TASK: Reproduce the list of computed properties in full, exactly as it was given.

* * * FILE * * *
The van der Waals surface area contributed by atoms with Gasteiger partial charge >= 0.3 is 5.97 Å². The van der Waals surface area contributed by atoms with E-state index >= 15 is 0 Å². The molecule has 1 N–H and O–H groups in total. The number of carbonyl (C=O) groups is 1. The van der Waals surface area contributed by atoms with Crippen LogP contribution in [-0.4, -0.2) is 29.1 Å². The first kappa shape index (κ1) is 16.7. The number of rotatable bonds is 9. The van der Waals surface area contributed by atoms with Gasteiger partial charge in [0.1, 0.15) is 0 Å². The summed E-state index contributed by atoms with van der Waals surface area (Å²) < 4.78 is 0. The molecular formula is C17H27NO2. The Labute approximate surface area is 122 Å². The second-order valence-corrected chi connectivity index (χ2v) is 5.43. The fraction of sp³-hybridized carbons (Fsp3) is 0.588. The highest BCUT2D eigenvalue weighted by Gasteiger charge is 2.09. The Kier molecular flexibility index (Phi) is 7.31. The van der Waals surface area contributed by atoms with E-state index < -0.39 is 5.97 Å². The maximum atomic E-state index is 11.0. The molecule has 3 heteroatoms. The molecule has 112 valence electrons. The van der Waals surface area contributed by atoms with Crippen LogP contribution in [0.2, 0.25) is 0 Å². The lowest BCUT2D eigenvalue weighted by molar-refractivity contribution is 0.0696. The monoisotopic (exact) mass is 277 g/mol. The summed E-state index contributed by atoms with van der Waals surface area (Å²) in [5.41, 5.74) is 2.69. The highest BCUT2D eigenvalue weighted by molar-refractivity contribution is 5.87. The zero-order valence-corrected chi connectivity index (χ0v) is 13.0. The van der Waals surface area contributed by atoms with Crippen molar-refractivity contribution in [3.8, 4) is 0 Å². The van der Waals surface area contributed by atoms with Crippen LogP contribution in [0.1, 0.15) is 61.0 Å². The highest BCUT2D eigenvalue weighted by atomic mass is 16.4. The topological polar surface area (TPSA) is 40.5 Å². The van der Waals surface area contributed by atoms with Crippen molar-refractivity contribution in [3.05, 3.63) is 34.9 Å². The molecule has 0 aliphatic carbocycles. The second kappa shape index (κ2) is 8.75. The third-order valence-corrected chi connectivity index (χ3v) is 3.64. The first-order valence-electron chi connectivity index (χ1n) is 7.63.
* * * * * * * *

The van der Waals surface area contributed by atoms with Gasteiger partial charge >= 0.3 is 5.97 Å². The van der Waals surface area contributed by atoms with E-state index >= 15 is 0 Å². The molecule has 1 N–H and O–H groups in total. The number of carbonyl (C=O) groups is 1. The van der Waals surface area contributed by atoms with Crippen LogP contribution in [-0.4, -0.2) is 29.1 Å². The first kappa shape index (κ1) is 16.7. The number of rotatable bonds is 9. The van der Waals surface area contributed by atoms with Gasteiger partial charge in [0.1, 0.15) is 0 Å². The summed E-state index contributed by atoms with van der Waals surface area (Å²) < 4.78 is 0. The molecular formula is C17H27NO2. The Labute approximate surface area is 122 Å². The second-order valence-corrected chi connectivity index (χ2v) is 5.43. The fraction of sp³-hybridized carbons (Fsp3) is 0.588. The highest BCUT2D eigenvalue weighted by Gasteiger charge is 2.09. The Kier molecular flexibility index (Phi) is 7.31. The van der Waals surface area contributed by atoms with E-state index < -0.39 is 5.97 Å². The maximum atomic E-state index is 11.0. The molecule has 3 heteroatoms. The molecule has 112 valence electrons. The van der Waals surface area contributed by atoms with Crippen LogP contribution in [0.2, 0.25) is 0 Å². The lowest BCUT2D eigenvalue weighted by molar-refractivity contribution is 0.0696. The monoisotopic (exact) mass is 277 g/mol. The summed E-state index contributed by atoms with van der Waals surface area (Å²) in [5.41, 5.74) is 2.69. The highest BCUT2D eigenvalue weighted by molar-refractivity contribution is 5.87. The zero-order valence-corrected chi connectivity index (χ0v) is 13.0. The van der Waals surface area contributed by atoms with Crippen molar-refractivity contribution in [3.8, 4) is 0 Å². The van der Waals surface area contributed by atoms with Crippen LogP contribution in [0.1, 0.15) is 61.0 Å². The highest BCUT2D eigenvalue weighted by atomic mass is 16.4. The topological polar surface area (TPSA) is 40.5 Å². The van der Waals surface area contributed by atoms with Crippen molar-refractivity contribution in [3.05, 3.63) is 34.9 Å². The molecule has 0 aliphatic carbocycles. The second kappa shape index (κ2) is 8.75. The third-order valence-corrected chi connectivity index (χ3v) is 3.64. The first-order valence-electron chi connectivity index (χ1n) is 7.63.